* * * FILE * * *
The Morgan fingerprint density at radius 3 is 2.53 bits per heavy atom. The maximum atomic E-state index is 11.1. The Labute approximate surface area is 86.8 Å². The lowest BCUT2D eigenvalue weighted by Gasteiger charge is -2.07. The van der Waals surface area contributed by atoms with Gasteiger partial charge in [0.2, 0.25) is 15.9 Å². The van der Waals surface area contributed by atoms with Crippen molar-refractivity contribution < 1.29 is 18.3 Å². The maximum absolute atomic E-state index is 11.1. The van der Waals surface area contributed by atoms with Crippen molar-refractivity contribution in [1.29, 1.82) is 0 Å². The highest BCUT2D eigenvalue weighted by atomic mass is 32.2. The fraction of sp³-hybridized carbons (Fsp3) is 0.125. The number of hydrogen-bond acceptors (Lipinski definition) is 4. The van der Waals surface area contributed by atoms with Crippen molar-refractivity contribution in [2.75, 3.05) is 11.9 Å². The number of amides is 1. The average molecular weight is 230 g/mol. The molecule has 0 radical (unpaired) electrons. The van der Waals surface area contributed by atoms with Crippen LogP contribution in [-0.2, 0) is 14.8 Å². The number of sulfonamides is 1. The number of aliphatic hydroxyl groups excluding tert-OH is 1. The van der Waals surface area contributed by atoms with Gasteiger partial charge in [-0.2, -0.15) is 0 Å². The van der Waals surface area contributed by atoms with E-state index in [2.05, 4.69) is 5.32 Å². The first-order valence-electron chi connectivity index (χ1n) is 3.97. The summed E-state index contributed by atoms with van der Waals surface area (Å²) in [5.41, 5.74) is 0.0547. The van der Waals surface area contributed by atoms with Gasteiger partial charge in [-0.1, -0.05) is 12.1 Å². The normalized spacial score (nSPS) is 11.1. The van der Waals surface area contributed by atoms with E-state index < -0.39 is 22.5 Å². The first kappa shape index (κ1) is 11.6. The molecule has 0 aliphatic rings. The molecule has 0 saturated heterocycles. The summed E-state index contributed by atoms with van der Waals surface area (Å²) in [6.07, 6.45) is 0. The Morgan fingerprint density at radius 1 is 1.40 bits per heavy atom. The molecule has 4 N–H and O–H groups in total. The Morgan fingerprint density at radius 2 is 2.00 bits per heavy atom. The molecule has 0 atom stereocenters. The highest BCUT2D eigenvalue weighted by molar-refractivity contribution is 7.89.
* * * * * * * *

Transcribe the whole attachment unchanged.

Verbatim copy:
The Morgan fingerprint density at radius 3 is 2.53 bits per heavy atom. The maximum atomic E-state index is 11.1. The Labute approximate surface area is 86.8 Å². The lowest BCUT2D eigenvalue weighted by Gasteiger charge is -2.07. The van der Waals surface area contributed by atoms with Gasteiger partial charge in [0.2, 0.25) is 15.9 Å². The van der Waals surface area contributed by atoms with Crippen molar-refractivity contribution < 1.29 is 18.3 Å². The maximum absolute atomic E-state index is 11.1. The van der Waals surface area contributed by atoms with Crippen molar-refractivity contribution in [1.29, 1.82) is 0 Å². The highest BCUT2D eigenvalue weighted by atomic mass is 32.2. The fraction of sp³-hybridized carbons (Fsp3) is 0.125. The number of hydrogen-bond acceptors (Lipinski definition) is 4. The van der Waals surface area contributed by atoms with Crippen molar-refractivity contribution in [2.75, 3.05) is 11.9 Å². The number of amides is 1. The average molecular weight is 230 g/mol. The molecule has 0 radical (unpaired) electrons. The van der Waals surface area contributed by atoms with Crippen LogP contribution in [-0.2, 0) is 14.8 Å². The number of sulfonamides is 1. The number of aliphatic hydroxyl groups excluding tert-OH is 1. The van der Waals surface area contributed by atoms with Gasteiger partial charge in [-0.2, -0.15) is 0 Å². The van der Waals surface area contributed by atoms with E-state index in [2.05, 4.69) is 5.32 Å². The first-order valence-electron chi connectivity index (χ1n) is 3.97. The summed E-state index contributed by atoms with van der Waals surface area (Å²) in [5.41, 5.74) is 0.0547. The van der Waals surface area contributed by atoms with Gasteiger partial charge in [-0.1, -0.05) is 12.1 Å². The normalized spacial score (nSPS) is 11.1. The van der Waals surface area contributed by atoms with E-state index < -0.39 is 22.5 Å². The first kappa shape index (κ1) is 11.6. The molecule has 0 aliphatic rings. The molecule has 0 saturated heterocycles. The summed E-state index contributed by atoms with van der Waals surface area (Å²) in [6.07, 6.45) is 0. The Morgan fingerprint density at radius 1 is 1.40 bits per heavy atom. The molecule has 4 N–H and O–H groups in total. The Morgan fingerprint density at radius 2 is 2.00 bits per heavy atom. The molecule has 0 atom stereocenters. The highest BCUT2D eigenvalue weighted by molar-refractivity contribution is 7.89.